In memoriam: Richert E. Quinn Jr., MD
April 18, 1941 - Jan. 11, 2017
by Kate Alfano, CMS Communications Coordinator
Richert E. Quinn Jr., MD, passed away Jan. 11, 2017 at the age of 75. Quinn was a loving husband, father and grandfather; a respected general surgeon in Greeley who was instrumental in establishing and then leading the burn unit at the Weld County Hospital; a leader in the American Medical Association, Colorado Medical Society, Weld County Medical Society and Northern Colorado Medical Society; and a visionary who helped establish COPIC and contribute to its tremendous success.
“Dr. Richert Quinn really believed in and embodied that we were part of a profession,” said Alan Lembitz, MD, COPIC’s chief medical officer, who got to know Quinn as a resident physician. “He taught that we had a special role and responsibility to our patients, but he also led by example that we as physicians had a duty to each other to make this profession of medicine better. Rich worked tirelessly in the ‘house of medicine,’ but also was just as dedicated one on one in what today we call mentoring.”
“Never at a loss for words, nor short of an opinion, Rich got things done sometimes by sheer force of will,” Lembitz continued. “I enjoyed his big heart, his self-deprecating sense of humor and his devotion to others. ‘If I see further today it is only because I stand on the shoulders of giants’ might seem like an odd hyperbole for this setting, but to me it defines what made Rich Quinn’s contributions and attitude special to our profession. He was a wise and good soul, and he will be missed.”
Quinn served as CMS president in 1985-1986 and was elected a delegate to the AMA in 1986. CMS President-elect M. Robert Yakely, MD, was chairman of the CMS Council on Legislation during Quinn’s tenure as CMS president. “During that period we worked together closely on getting legislation on tort reform that has continued to protect Colorado physicians to this day. Rich was a leader in this effort and a visionary for our society in this area. He saw the need to form coalitions with other interested parties. It took several years to develop this coalition, but he never wavered in his effort to achieve this milestone goal much to the benefit of all the physicians of Colorado.”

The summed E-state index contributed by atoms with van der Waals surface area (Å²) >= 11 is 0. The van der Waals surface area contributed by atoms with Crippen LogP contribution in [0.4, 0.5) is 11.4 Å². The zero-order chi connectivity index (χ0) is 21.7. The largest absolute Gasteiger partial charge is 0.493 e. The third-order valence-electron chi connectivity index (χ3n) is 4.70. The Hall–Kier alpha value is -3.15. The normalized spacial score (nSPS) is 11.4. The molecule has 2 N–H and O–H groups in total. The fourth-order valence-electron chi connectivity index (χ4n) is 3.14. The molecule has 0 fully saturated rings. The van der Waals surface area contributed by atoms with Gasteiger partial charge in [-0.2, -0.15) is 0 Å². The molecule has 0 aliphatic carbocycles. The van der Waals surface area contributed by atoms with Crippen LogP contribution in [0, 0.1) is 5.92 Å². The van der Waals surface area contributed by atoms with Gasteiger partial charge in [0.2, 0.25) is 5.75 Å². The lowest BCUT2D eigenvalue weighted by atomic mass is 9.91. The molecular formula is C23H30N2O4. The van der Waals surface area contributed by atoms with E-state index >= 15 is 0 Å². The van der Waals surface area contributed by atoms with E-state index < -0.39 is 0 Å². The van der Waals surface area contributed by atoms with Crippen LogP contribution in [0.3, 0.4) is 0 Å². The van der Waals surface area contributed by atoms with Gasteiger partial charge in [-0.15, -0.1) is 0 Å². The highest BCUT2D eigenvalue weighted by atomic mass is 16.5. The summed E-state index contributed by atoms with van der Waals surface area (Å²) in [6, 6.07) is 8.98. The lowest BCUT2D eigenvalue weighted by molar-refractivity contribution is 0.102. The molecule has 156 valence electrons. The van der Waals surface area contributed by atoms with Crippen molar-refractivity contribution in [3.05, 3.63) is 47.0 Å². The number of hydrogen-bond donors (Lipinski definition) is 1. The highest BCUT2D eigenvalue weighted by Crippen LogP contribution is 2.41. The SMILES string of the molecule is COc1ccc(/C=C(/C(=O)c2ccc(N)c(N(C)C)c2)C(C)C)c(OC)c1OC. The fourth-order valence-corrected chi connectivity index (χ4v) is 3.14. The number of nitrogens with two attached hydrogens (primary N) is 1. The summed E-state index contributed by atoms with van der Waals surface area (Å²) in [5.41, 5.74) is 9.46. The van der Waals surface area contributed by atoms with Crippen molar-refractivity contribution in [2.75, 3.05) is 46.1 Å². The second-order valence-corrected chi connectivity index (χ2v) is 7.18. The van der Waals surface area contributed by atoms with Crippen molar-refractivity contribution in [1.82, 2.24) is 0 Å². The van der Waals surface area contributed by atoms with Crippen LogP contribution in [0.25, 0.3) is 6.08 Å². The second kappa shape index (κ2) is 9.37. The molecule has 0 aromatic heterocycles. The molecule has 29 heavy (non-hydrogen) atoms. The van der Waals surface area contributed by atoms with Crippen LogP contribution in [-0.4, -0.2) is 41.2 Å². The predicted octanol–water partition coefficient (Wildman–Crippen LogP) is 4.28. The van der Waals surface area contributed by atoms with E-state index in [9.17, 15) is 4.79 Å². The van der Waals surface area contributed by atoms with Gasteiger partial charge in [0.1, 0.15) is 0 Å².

“Through his leadership and direction the delegation to the AMA was able to pass many strategic resolutions and elect numerous delegates’ important positions within the AMA,” said Ray Painter, MD, past president of CMS and a leader of the Colorado delegation to the AMA. “Dr. Quinn was a very trusted friend to many and liked by all for his commitment, humility and sense of humor.”
AMA Past President Jeremy Lazarus, MD, calls Quinn a true friend and mentor who was “unassuming, humble, tactically astute and collegial in a very special way.” Quinn helped Lazarus gain the experience needed to run for AMA office and then helped him achieve that office. “He led our AMA delegation with great dignity and was a trailblazer when he was elected to the AMA’s Council on Constitution and Bylaws. He went on to chair that council with the same solid performance that he had always shown,” Lazarus said.
Quinn joined the COPIC board in 1986 and served for nearly 10 years before stepping off to become the vice president of COPIC’s Risk Management Department. Jerry Buckley, MD, past chairman and CEO of COPIC, credits Quinn with “raising the bar of patient safety and quality to such a degree in Colorado that it was considered the gold standard of medical liability insurance companies not only in the United States but worldwide.”
“Rich was the consummate risk manager, equally concerned for both the patient and the physician provider in any medical intervention,” Buckley continued. “His unique style of first telling you all the things you did correct captured your attention so you would be totally open to learn from what did not go as you anticipated. His love of medicine was only exceeded by his love for his wife, Carol, and children, Kevin and Shannon, and their beautiful children,” Buckley said. “I loved him, his sense of humor and have no one to replace his special charm.”
Posted in: Colorado Medicine